Elon Musk ends telework at Tesla because he believes it is lazy and imposes at least 40 hours of work week
Elon Musk does not want his employees to telework, and he has made it very clear in an internal communiqué sent to Tesla workers, in which he points out that remote work is no longer acceptable, that the electric car manufacturer’s professionals must spend at least 40 hours a week in the office and that, if they do not agree with this decision, they will have to leave the company, according to Bloomberg.
The South African-born tycoon has said through his Twitter account, when asked by a user about people who think that going back to the office is old-fashioned, that “they should pretend to work somewhere else“. In other words, Musk believes that telecommuting is not productive and the office is.
Musk’s work culture. Musk’s statement is further evidence of the extremely competitive work culture at Tesla, which has been reported before and which he practices with himself.
For starters, he implies that his employees must work more than 40 hours a week to keep him happy. Second, in the post he also claims that working 40 hours in person “is less than what we ask of factory workers.” And thirdly, the tone of the letter is blunt: either you comply or you get out, there is no room for negotiation.
Musk’s leaked email also shows that some of the fears of Twitter workers after learning of the sale of the company to the tycoon, now in question, were not unfounded. In addition to their stated willingness to change the platform’s moderation policies, the social network’s employees were uneasy about the possibility that the sale would cause them to lose one of the job advancements they value most: being able to telecommute forever.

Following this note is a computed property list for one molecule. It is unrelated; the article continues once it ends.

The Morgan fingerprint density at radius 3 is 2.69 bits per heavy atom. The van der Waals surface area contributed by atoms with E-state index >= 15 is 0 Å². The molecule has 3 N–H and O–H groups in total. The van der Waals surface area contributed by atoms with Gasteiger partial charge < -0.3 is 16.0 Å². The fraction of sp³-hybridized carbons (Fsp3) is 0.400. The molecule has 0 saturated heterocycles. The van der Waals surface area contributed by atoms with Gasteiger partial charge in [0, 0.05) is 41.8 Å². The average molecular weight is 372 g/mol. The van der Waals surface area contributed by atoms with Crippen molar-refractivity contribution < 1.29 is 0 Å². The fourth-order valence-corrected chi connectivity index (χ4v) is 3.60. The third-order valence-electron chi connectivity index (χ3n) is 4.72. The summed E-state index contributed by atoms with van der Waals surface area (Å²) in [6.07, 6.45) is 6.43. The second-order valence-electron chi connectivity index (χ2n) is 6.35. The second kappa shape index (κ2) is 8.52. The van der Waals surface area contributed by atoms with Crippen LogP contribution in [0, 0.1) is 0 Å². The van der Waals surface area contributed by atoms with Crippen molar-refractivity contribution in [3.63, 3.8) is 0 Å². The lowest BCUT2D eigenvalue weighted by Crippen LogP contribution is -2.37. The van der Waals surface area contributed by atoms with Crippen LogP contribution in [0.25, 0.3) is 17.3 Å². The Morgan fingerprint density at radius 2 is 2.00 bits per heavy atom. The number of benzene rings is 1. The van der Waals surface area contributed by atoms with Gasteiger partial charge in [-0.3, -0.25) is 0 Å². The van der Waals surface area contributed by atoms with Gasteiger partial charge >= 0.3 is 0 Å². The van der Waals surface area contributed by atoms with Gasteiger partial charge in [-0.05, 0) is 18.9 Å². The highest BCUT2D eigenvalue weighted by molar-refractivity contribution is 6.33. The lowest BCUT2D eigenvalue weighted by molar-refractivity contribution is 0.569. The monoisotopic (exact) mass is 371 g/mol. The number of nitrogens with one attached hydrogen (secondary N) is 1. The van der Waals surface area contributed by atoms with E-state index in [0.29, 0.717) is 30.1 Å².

Twitter workers expressed concern at the time because they were aware of reports of the work demands Musk has installed at all of his companies, requiring employees to sacrifice their personal lives for the good of the organization, according to Fortune. Now, those fears seem to be confirmed, because, although the elimination of telecommuting only affects, in principle, Tesla, it is likely that the bad image that the tycoon has of remote work will also splash the rest of his companies.